Praying and filleting: Scranton diocese priests enter virtual cook-off | News

When there’s nothing good on TV, the Most Rev. Joseph C. Bambera admits he’ll tune into a cooking show.

Last week, the bishop of the Diocese of Scranton felt like he was starring in one.

Bambera is one of 29 clergy participating in the diocese’s Rectory, Set, Cook! virtual cook-off that begins Tuesday. The cook-off will raise money for both Catholic Social Services’ anti-hunger efforts and individual parishes, said Sandra Snyder, director of foundation relations and special events at the diocese.

Priests starred in 23 videos showcasing their cooking skills and recipes, from castagnole — a fried Italian dessert — to hot chocolate, Snyder said. Parishioners will have six weeks to vote online for their favorite video, and the diocese will name the winners April 11, Snyder said. The top three will receive embroidered chef hats — and bragging rights.

Each vote costs $10, with $5 going to Catholic Social Services and $5 to the priests’ parishes.

Bambera, who made chicken marsala, filmed a video with his fellow clergy at St. Peter’s Cathedral as they assembled an Italian meal. His dish accompanied the Rev. Gerald W. Shantillo’s pasta carbonara, the Rev. John Polednak’s limoncello and Monsignor Dale Rupert’s wine pairing suggestions, diocese spokesman Eric Deabill said.

The bishop grew up in a predominately Polish family where food was an important part of his culture.

“Cooking for me, it’s kind of second nature,” Bambera said, adding, “I wouldn’t necessarily call myself a gourmet cook.”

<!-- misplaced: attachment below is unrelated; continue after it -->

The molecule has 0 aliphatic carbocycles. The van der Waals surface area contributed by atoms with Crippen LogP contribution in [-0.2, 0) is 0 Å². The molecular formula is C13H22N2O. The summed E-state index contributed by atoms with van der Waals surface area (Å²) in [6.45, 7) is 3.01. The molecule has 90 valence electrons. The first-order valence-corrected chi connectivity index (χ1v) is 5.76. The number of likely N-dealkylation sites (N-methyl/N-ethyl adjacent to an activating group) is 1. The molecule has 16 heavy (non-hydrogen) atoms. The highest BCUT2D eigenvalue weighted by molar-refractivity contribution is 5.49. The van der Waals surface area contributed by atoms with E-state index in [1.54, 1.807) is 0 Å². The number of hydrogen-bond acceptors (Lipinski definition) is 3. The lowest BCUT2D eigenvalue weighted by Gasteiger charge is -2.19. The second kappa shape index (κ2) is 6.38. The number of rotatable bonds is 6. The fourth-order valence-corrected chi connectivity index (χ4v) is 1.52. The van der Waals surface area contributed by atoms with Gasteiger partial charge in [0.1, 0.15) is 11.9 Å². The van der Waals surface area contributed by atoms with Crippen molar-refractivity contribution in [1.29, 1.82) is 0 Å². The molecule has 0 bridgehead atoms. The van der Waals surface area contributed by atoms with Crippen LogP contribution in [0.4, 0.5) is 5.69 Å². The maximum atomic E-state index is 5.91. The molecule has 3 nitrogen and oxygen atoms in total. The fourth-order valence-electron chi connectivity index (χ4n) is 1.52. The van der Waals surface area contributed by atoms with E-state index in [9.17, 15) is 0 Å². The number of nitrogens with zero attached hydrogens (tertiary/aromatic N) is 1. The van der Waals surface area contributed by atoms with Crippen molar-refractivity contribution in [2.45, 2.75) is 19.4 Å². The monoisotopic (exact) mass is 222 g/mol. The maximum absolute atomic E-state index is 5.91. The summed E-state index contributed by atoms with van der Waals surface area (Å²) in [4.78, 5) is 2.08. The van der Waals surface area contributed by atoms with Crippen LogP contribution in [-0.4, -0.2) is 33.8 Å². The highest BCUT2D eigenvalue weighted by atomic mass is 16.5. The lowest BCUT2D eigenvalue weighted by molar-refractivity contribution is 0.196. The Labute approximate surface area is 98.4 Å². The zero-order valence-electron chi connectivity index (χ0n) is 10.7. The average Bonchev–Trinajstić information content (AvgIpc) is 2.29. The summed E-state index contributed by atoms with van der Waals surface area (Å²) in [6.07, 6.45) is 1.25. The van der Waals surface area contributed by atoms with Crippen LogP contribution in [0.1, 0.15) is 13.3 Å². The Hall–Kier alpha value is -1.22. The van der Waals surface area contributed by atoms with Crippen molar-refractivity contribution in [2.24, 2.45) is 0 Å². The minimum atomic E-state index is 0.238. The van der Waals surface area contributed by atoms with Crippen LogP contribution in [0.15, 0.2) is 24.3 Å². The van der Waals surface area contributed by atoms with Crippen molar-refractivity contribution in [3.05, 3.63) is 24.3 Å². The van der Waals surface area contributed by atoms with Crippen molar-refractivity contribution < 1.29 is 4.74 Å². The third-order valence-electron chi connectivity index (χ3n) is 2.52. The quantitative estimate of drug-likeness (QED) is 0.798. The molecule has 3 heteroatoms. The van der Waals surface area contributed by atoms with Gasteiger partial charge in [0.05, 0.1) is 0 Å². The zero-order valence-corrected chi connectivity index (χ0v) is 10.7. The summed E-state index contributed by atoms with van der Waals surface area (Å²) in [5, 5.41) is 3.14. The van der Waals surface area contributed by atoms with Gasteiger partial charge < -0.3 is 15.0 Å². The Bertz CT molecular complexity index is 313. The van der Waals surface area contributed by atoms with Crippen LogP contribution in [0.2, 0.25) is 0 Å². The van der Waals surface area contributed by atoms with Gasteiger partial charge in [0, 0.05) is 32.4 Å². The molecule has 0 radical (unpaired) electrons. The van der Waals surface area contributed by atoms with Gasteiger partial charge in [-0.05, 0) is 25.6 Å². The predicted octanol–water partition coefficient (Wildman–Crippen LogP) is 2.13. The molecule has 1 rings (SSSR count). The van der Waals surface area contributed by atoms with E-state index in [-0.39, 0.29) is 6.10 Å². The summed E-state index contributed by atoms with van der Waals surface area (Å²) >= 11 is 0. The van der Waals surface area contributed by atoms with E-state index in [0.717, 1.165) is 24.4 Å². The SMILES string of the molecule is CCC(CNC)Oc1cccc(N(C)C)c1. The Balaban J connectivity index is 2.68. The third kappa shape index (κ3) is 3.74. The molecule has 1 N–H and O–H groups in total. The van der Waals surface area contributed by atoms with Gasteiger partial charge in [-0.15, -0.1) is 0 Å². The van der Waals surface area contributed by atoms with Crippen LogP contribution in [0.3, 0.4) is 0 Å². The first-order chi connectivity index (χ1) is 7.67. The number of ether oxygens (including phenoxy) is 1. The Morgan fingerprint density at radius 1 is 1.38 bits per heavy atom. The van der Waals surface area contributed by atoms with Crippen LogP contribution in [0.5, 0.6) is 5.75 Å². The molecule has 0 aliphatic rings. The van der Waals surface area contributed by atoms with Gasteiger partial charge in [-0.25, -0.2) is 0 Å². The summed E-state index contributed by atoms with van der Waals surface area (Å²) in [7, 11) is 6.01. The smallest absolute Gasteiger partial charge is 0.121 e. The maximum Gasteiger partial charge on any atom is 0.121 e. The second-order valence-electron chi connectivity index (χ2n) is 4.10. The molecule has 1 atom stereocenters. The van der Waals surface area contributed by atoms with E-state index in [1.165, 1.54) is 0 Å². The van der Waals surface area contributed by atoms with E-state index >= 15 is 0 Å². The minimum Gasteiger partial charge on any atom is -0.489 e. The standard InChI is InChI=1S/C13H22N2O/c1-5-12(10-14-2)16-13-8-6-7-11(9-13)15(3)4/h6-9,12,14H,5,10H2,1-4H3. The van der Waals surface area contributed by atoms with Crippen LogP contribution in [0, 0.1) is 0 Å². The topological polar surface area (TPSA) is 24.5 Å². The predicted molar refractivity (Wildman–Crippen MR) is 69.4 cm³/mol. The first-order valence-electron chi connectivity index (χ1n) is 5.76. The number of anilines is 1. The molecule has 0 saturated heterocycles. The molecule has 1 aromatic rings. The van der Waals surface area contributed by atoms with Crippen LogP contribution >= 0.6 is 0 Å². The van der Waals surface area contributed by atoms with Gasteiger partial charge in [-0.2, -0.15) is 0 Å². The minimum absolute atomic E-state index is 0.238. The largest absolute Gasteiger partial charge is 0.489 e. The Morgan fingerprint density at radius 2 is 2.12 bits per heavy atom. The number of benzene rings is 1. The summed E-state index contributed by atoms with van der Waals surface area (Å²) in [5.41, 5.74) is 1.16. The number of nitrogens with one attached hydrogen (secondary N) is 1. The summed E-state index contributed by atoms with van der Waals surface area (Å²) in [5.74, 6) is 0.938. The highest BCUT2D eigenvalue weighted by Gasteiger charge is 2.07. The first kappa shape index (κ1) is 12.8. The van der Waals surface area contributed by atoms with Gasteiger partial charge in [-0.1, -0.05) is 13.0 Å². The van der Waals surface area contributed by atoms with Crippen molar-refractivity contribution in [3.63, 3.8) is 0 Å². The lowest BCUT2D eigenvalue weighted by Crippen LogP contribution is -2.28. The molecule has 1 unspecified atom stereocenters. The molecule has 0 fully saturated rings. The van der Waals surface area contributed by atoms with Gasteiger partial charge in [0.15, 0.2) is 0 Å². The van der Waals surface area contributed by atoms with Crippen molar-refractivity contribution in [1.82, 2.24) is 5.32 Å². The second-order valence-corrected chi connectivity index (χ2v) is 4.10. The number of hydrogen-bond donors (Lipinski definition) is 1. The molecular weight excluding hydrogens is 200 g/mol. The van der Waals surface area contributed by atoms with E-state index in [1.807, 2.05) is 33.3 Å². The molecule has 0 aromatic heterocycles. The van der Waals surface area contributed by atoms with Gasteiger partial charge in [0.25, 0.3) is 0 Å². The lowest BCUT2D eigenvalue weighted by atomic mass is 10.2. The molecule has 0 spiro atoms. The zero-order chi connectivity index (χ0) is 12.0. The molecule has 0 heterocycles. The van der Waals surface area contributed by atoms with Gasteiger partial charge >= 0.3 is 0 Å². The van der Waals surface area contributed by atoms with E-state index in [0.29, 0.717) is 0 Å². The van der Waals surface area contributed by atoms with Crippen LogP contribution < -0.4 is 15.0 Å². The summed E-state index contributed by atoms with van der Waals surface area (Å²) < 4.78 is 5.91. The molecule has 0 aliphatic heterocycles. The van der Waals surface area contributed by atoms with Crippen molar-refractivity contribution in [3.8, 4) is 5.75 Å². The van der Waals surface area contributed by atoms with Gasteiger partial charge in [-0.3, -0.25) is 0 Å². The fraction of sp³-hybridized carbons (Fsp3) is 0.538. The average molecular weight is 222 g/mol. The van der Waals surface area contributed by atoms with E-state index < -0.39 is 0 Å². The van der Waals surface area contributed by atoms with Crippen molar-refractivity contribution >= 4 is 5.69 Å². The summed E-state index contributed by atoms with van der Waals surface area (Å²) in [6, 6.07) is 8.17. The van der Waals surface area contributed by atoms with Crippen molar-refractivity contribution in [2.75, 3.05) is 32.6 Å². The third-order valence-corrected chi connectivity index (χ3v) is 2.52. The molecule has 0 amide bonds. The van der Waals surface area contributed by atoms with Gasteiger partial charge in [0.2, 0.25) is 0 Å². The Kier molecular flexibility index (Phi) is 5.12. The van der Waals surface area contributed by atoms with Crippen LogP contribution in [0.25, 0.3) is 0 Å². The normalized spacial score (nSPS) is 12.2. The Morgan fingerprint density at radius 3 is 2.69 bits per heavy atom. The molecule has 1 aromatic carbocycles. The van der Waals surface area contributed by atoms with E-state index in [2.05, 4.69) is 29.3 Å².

He occasionally watches what he described as informational cooking shows starring the likes of Julia Child and Jacques Pépin. With Deabill filming his segment, Bambera experienced it firsthand.

“You watch them, and I thought, ‘Well, I guess that’s what I’m doing right here,” Bambera said.

Early into the pandemic, Snyder was looking for ways to raise money for Catholic Social Services that involved food. Catholicism has a food culture, and she knew some priests were excellent cooks. While attending a fundraising webinar, she learned of the Diocese of Allentown’s virtual cooking competition, Cooks with Collars.

“That’s exactly what I wanted to do,” she said.

The diocese planned to hold a gala to raise money for Catholic Social Services this year but scrapped it due to the pandemic, Snyder said. Instead, they replaced it with the cook-off. There’s no fundraising goal this year, but if it’s successful, Snyder hopes to make it an annual event.

There’s a critical need for food assistance, and Catholic Social Services wants to step in and help, CEO Joe Mahoney said. The cooking competition will help them raise money to feed those in need, and it also helps to re-establish a sense of community lost during the pandemic, Mahoney said.

“Bottom line, it means more assistance, particularly food,” he said. “This is one of the strengths of the Catholic Church … working together to help the people in our community.”

The Rev. David Cappelloni, pastor of SS. Anthony and Rocco Parish in Dunmore, contemplated a few dishes before settling on castagnole. The fried dough dessert includes ricotta cheese, rum, whiskey, lemon juice and lemon rind. It’s a traditional dish from the part of Italy his family is from, and it’s often eaten on Fat Tuesday, he said.

He felt a bit strange cooking and narrating on camera, but his two great nieces lent a hand, he said.

“I think it’s a wonderful thing to try to raise money to aid the food programs of Catholic Social Services,” Cappelloni said.

Although he had to navigate a burnt-crouton fiasco, the Rev. Brian J.T. Clarke, pastor of Christ the King Parish in Archbald, successfully made vegetarian carbonara with Caesar salad and homemade dressing.

“It was great to kind of be able to join efforts with Catholic Social Services to draw awareness on hunger,” he said, describing it as stressful but fun.

By giving people a glimpse into the lives of their priests as they cooked, it showed parishioners clergy also have to take care of things in the house, Clarke said.

“I think that most people think that we’re pretty useless in the kitchen,” he said, laughing.